Two other notes of interest: First, Adams and every other UGA president in recent years have been given $25,000 from the athletics director besides other expense money they receive from various sources at UGA. Since Adams arrival, he has steadily increased his request to $50,000 and this past fiscal year, to a whopping $75,000. This is another example how Adams is taking the University of Georgia for a ride. And second, Georgia Governor Sonny Perdue, a former player for Dooley at UGA, still has not intervened to help settle the controversy, but could make a long-needed move concerning the Board of Regents. As governor, Perdue has the ultimate authority over the regents and he should immediately dismiss Don Leebern, Jr. as a regent. Leebern, Jr. simply has too many conflicts of interest to serve as a regent. There is speculation that Leebern, Jr. who was instrumental in bringing Adams to UGA, did not even have a college degree when he was appointed to the Board of Regents. If so, that, and Leebern, Jr.'s reported romantic relationship with UGA's head women's gymnastics coach, Suzanne Yoculan, despite the fact that Leebern, Jr. is legally married, should forfeit Leebern, Jr.'s right to serve on the board.

The UGA Foundation Board has 54 members, yet only one third (eighteen) have publicly supported Adams. That speaks volumes. And UGA's $500 million "Archway to Excellence" fund-raising campaign is in dire trouble because of the Adams controversy. The reasons donors provide for not giving money range from Adams' denial of Dooley's request to extend his contract to the president's leadership style to the expenditures under investigation by the UGA Foundation. Many major donors have said they are holding back their gifts, some in six figures, until the situation reaches an agreeable compromise for all involved parties or until Adams is no longer at the university. Donations to this fund are targeted for scholarships, faculty recruitment, expansion of research programs, campus improvements and increasing UGA's endowment. As a result, the largest fund raising campaign in UGA's history could be suspended. Even some of Adams' strongest supporters have said the controversy is hurting fund raising.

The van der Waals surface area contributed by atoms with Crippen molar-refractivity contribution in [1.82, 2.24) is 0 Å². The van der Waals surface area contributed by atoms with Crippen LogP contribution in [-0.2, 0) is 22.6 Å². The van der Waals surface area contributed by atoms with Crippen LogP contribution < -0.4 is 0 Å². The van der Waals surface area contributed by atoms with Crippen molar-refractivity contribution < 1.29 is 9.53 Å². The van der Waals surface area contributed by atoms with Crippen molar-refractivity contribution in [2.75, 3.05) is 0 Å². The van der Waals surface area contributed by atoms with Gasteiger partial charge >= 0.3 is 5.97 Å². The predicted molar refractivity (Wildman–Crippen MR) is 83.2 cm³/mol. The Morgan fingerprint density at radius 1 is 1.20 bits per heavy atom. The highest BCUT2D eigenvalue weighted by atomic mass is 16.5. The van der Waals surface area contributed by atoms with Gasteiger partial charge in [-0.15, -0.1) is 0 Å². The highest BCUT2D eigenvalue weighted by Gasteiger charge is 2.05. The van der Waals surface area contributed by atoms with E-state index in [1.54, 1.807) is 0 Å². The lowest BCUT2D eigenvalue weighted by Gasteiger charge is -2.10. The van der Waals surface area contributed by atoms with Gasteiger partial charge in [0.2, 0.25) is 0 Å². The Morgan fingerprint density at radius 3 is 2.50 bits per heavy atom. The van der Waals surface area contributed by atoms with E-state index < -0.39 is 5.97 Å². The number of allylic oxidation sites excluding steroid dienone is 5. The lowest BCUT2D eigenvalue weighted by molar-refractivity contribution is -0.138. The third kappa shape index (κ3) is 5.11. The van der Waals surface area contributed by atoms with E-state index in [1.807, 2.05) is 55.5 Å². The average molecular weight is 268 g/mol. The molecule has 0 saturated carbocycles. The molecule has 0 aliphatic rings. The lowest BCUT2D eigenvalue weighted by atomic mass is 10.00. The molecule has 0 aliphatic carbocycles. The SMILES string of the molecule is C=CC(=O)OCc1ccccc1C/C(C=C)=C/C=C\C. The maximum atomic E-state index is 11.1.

The UGA Foundation's Board of Trustees are expected to take a vote of "no confidence" in Adams. If that happens, it will further erode the UGA's constituency's trust in Adams. Also, Adams may get a pay cut (about 58 percent of Adams' annual pay of $575,000 now comes from the UGA Foundation) and his wife Mary would lose her $48,000 job with the UGA Foundation if its Board of Trustees adopt the recommendations of its lawyers. Additionally, the lawyers recommend that Adams and UGA faculty members and other school administrators no longer serve on the boards of the UGA Foundation and the UGA Real Estate Foundation, and that the president should no longer be allowed to appoint trustees to the UGA Foundation Board. Each of those measures are also long overdue for adoption.

Meanwhile, UGA continues its search for a new athletics director with the help of Baker-Parker and Associates search firm, which Adams hired and is reportedly paying the whopping sum of $50,000. The search needs to be exhausted and Dooley allowed to remain in the position and exit on his own terms. That would immediately repair much of the damage done and help heal the division present among the UGA people. Also, Dooley, a football coaching legend at UGA, may be the school's best fund raiser. His contract extension would guarantee that donations to the university would start flowing again. And regardless how much the regents, Meredith and Adams' other supporters want the nightmare that Adams has created to end, it will not until he is no longer employed by the University of Georgia. In fact, the controversy is going to continue to worsen until that happens.

-This column's editor may be contacted by U.S. Mail: Tim Gardner, 670 Old Hanging Rock Road, Newland, NC 28657; by phone (828) 766-8051: or by email:

Please direct all questions and comments to the adresses above.